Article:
EPA's Biomass Position Treats Wood as Carbon-Neutral Fuel

Apr 24, 2018

EPA Administrator Scott Pruitt, seen here speaking in New Hampshire in February of 2018.
Credit EPA Twitter

The Environmental Protection Agency says it will treat wood fuels from managed forests as carbon-neutral. It could give New Hampshire's timber industry some long-term certainty.

Charlie Niebling has worked around the Granite State's forest products industry for decades. He says scientists have never agreed on if biomass fuels, like wood chips, offset more carbon than they produce.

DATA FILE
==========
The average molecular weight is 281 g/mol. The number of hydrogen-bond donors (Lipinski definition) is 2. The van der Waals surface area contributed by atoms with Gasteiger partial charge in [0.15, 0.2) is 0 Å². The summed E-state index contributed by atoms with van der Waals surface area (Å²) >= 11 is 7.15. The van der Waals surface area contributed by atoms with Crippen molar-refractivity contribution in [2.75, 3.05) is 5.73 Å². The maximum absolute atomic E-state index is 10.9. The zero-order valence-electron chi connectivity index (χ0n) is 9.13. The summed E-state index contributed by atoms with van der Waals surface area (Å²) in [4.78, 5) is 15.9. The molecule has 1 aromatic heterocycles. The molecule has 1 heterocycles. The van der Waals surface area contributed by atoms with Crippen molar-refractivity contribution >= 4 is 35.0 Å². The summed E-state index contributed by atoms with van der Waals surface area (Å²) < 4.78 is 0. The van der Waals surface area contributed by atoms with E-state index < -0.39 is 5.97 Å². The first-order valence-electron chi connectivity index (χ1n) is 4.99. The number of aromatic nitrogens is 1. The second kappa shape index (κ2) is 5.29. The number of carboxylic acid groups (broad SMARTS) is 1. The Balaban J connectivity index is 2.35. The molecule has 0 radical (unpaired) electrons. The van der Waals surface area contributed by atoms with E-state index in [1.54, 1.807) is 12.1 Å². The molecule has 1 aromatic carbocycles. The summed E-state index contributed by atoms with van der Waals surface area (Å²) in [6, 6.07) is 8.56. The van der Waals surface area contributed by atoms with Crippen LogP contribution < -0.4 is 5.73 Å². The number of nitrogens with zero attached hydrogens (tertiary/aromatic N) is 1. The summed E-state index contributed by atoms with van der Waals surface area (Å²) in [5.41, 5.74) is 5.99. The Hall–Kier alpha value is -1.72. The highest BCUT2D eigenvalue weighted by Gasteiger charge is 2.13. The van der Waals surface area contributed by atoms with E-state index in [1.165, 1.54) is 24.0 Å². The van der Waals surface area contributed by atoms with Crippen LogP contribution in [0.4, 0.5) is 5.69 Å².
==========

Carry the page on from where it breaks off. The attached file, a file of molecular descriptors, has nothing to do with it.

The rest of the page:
Niebling thinks biomass can have a net carbon benefit if it's harvested from a well-managed forest and burned efficiently. 


And he says New Hampshire already treats biomass as carbon-neutral, but the EPA's new policy could help the national industry compete with natural gas and other fuels long-term. And he says that means forests will remain undeveloped.


"Providing land owners with markets for low-grade wood has important and profound environmental implications, mostly positive."


Still, Niebling expects the EPA's shift on biomass will face legal challenges.